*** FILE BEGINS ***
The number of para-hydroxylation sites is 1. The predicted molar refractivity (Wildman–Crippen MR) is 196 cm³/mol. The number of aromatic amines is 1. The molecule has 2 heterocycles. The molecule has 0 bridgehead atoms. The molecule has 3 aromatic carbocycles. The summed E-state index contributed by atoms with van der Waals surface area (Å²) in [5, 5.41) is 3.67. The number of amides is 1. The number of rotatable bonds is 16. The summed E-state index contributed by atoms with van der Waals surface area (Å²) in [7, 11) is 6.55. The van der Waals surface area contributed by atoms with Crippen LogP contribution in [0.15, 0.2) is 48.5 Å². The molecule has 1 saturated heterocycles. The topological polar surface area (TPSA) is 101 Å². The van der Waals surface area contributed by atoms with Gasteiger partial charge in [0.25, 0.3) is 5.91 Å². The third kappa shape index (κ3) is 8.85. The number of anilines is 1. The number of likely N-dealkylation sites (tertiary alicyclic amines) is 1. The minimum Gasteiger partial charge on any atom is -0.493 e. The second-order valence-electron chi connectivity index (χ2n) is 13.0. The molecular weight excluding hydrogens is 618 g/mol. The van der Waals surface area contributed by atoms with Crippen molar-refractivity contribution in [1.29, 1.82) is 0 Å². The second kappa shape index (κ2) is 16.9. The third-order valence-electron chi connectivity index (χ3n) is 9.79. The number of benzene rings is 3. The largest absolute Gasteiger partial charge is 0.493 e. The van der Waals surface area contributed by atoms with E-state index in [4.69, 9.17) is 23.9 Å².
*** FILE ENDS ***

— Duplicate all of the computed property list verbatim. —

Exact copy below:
The number of para-hydroxylation sites is 1. The predicted molar refractivity (Wildman–Crippen MR) is 196 cm³/mol. The number of aromatic amines is 1. The molecule has 2 heterocycles. The molecule has 0 bridgehead atoms. The molecule has 3 aromatic carbocycles. The summed E-state index contributed by atoms with van der Waals surface area (Å²) in [5, 5.41) is 3.67. The number of amides is 1. The number of rotatable bonds is 16. The summed E-state index contributed by atoms with van der Waals surface area (Å²) in [7, 11) is 6.55. The van der Waals surface area contributed by atoms with Crippen LogP contribution in [0.15, 0.2) is 48.5 Å². The molecule has 1 saturated heterocycles. The topological polar surface area (TPSA) is 101 Å². The van der Waals surface area contributed by atoms with Gasteiger partial charge in [0.25, 0.3) is 5.91 Å². The third kappa shape index (κ3) is 8.85. The number of anilines is 1. The number of likely N-dealkylation sites (tertiary alicyclic amines) is 1. The minimum Gasteiger partial charge on any atom is -0.493 e. The second-order valence-electron chi connectivity index (χ2n) is 13.0. The molecular weight excluding hydrogens is 618 g/mol. The van der Waals surface area contributed by atoms with Crippen molar-refractivity contribution in [1.29, 1.82) is 0 Å². The second kappa shape index (κ2) is 16.9. The third-order valence-electron chi connectivity index (χ3n) is 9.79. The number of benzene rings is 3. The largest absolute Gasteiger partial charge is 0.493 e. The van der Waals surface area contributed by atoms with E-state index in [4.69, 9.17) is 23.9 Å².